Get SF Weekly Newsletters

Tuesday, October 26, 2010

Is 'Giants Pride Week' the Best Choice of Words?

Posted By on Tue, Oct 26, 2010 at 9:59 AM

click to enlarge They're big fans...
  • They're big fans...

Are you prideful yet? Mayor Gavin Newsom has decreed this to be "San Francisco Giants Pride Week," urging one and all to wear Giants colors, put pennants in windows, and root, root, root for the home team.

While no one could find objection with good-natured boosterism of our World Series-bound team, the word choice employed by Newsom is a bit suspect. In San Francisco especially, the term "pride" and "pride week" have connotations with subjects other than baseball.

Here and elsewhere, "pride" has been a term wholeheartedly adopted by gay rights organizations to counter feelings of alienation and shame. Both gay San Franciscans and straight Texans I've talked to on the eve of the World Series were a bit thrown by the term "San Francisco Giants Pride." Both assumed it must have something to do with gay pride. Of course -- and this really is the great thing about living in San Francisco -- no one we talked to saw this as a problem for this city.

Our calls to San Francisco Pride -- not San Francisco Giants Pride -- have not yet been returned.

Supervisor Bevan Dufty tells SF Weekly he thinks straight people will get it. "Sure, I think of 'Irish pride' or other events," he says. When asked to name an event in San Francisco self-applying the term "pride" without ties to gay pride, however, the openly gay mayoral candidate was stumped. For what it's worth, the big Irish fest around here is the selection of the Grand Marshal for the St. Patrick's Day Parade. The good folks at the Irish Cultural Center did use the term "Irish pride" offhand during a discussion, but they certainly don't name their festival that.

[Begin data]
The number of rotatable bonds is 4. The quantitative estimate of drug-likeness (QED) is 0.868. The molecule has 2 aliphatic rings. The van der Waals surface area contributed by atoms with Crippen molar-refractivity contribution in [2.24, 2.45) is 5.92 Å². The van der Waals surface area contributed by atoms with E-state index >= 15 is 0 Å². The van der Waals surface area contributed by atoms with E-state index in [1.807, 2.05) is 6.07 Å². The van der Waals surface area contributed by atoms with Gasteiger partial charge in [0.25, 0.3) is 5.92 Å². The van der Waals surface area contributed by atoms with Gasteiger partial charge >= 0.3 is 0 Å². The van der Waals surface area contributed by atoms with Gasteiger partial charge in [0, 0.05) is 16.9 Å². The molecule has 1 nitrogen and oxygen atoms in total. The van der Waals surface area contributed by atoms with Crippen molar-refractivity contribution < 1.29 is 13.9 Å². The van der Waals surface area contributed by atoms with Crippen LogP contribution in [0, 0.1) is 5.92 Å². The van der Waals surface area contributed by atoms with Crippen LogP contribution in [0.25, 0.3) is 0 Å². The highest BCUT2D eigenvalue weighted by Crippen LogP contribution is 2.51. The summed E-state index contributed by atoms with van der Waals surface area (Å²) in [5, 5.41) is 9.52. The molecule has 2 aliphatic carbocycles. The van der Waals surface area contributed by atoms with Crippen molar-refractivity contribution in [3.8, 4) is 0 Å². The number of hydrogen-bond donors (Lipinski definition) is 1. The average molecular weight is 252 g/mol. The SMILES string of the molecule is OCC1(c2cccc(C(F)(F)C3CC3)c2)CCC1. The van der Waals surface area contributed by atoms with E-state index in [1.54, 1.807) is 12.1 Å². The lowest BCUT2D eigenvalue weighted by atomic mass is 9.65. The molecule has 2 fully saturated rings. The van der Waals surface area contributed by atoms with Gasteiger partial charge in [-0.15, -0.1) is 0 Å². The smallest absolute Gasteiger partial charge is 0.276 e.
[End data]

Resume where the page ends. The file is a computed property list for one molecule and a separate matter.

Dufty added that the Giants have an exemplary record when it comes to gay outreach. The team pioneered Until There's a Cure Day, has gay-friendly fan nights, and, last year, invited drag queen Donna Sachet to sing the national anthem. These are all great things -- and, it just goes to show that LGBT people love baseball and buy tickets too. But it may not be the message this week's "pride" event was meant to convey.

In any event, seven deadly sins be damned, be prideful. Find something to be prideful about this week -- and wear an orange shirt while you do.

Update, 11:11 a.m.: Troy Coalman, the director of external relations for S.F. Pride, says he was a bit confused by the wording of San Francisco Giants Pride Week. "I wasn't thrown. I kind of understood the connotation, but I can see how the community might be thrown. It is a word that is synonymous with our organization."

Coalman is unaware of any non gay-related organization or event calling itself "pride" in this city. S.F. Pride, however, does not have a trademark on the term -- there's a pride organization in many cities. And there's no overarching organization holding rights to the term "pride."

So, while the mayor may have stumbled semantically, he's on solid ground legally. Not that anyone is suing anyone over this. "The reference is just that we should be proud of our team," notes Coalman.

Sounds like a plan.

Follow us on Twitter at @TheSnitchSF

and @SFWeekly 

  • Pin It

Tags: , , , , , ,

About The Author

Joe Eskenazi

Joe Eskenazi

Joe Eskenazi was born in San Francisco, raised in the Bay Area, and attended U.C. Berkeley. He never left. "Your humble narrator" was a staff writer and columnist for SF Weekly from 2007 to 2015. He resides in the Excelsior with his wife, 4.3 miles from his birthplace and 5,474 from hers.


Subscribe to this thread:

Add a comment

Popular Stories

  1. Most Popular Stories
  2. Stories You Missed

Like us on Facebook


  • clipping at Brava Theater Sept. 11
    Sub Pop recording artists 'clipping.' brought their brand of noise-driven experimental hip hop to the closing night of 2016's San Francisco Electronic Music Fest this past Sunday. The packed Brava Theater hosted an initially seated crowd that ended the night jumping and dancing against the front of the stage. The trio performed a set focused on their recently released Sci-Fi Horror concept album, 'Splendor & Misery', then delved into their dancier and more aggressive back catalogue, and recent single 'Wriggle'. Opening performances included local experimental electronic duo 'Tujurikkuja' and computer music artist 'Madalyn Merkey.'"